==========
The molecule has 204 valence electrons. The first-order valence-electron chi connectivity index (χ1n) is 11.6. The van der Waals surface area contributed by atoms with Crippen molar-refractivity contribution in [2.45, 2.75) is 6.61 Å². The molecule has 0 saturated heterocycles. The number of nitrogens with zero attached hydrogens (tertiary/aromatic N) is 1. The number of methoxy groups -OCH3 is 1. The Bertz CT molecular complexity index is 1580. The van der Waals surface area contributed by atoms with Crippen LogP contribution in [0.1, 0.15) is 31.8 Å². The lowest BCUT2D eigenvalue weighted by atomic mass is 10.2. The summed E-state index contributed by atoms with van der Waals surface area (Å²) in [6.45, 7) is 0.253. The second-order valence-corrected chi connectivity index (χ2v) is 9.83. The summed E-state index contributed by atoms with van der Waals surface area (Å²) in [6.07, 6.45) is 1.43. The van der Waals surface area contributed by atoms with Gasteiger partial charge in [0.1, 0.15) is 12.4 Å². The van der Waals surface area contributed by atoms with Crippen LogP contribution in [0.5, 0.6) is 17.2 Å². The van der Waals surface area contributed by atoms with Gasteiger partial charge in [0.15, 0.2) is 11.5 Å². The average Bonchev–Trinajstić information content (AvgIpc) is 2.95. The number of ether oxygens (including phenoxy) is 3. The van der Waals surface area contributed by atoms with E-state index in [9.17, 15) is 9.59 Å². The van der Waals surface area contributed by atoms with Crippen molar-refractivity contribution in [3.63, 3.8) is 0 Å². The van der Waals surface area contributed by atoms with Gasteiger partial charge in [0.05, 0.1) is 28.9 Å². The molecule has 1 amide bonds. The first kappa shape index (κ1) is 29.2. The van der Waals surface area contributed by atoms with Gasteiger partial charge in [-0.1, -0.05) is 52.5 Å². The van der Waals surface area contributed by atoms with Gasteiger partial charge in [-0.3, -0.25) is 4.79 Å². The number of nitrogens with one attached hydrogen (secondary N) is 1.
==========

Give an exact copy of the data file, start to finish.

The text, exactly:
The molecule has 204 valence electrons. The first-order valence-electron chi connectivity index (χ1n) is 11.6. The van der Waals surface area contributed by atoms with Crippen molar-refractivity contribution in [2.45, 2.75) is 6.61 Å². The molecule has 0 saturated heterocycles. The number of nitrogens with zero attached hydrogens (tertiary/aromatic N) is 1. The number of methoxy groups -OCH3 is 1. The Bertz CT molecular complexity index is 1580. The van der Waals surface area contributed by atoms with Crippen LogP contribution in [0.1, 0.15) is 31.8 Å². The lowest BCUT2D eigenvalue weighted by atomic mass is 10.2. The summed E-state index contributed by atoms with van der Waals surface area (Å²) in [6.45, 7) is 0.253. The second-order valence-corrected chi connectivity index (χ2v) is 9.83. The summed E-state index contributed by atoms with van der Waals surface area (Å²) in [6.07, 6.45) is 1.43. The van der Waals surface area contributed by atoms with Gasteiger partial charge in [0.1, 0.15) is 12.4 Å². The van der Waals surface area contributed by atoms with Crippen LogP contribution in [0.5, 0.6) is 17.2 Å². The van der Waals surface area contributed by atoms with Gasteiger partial charge in [0.15, 0.2) is 11.5 Å². The average Bonchev–Trinajstić information content (AvgIpc) is 2.95. The number of ether oxygens (including phenoxy) is 3. The van der Waals surface area contributed by atoms with E-state index in [9.17, 15) is 9.59 Å². The van der Waals surface area contributed by atoms with Crippen molar-refractivity contribution in [3.63, 3.8) is 0 Å². The van der Waals surface area contributed by atoms with Gasteiger partial charge in [0.05, 0.1) is 28.9 Å². The molecule has 1 amide bonds. The first kappa shape index (κ1) is 29.2. The van der Waals surface area contributed by atoms with Gasteiger partial charge in [-0.1, -0.05) is 52.5 Å². The van der Waals surface area contributed by atoms with Gasteiger partial charge in [-0.3, -0.25) is 4.79 Å². The number of nitrogens with one attached hydrogen (secondary N) is 1.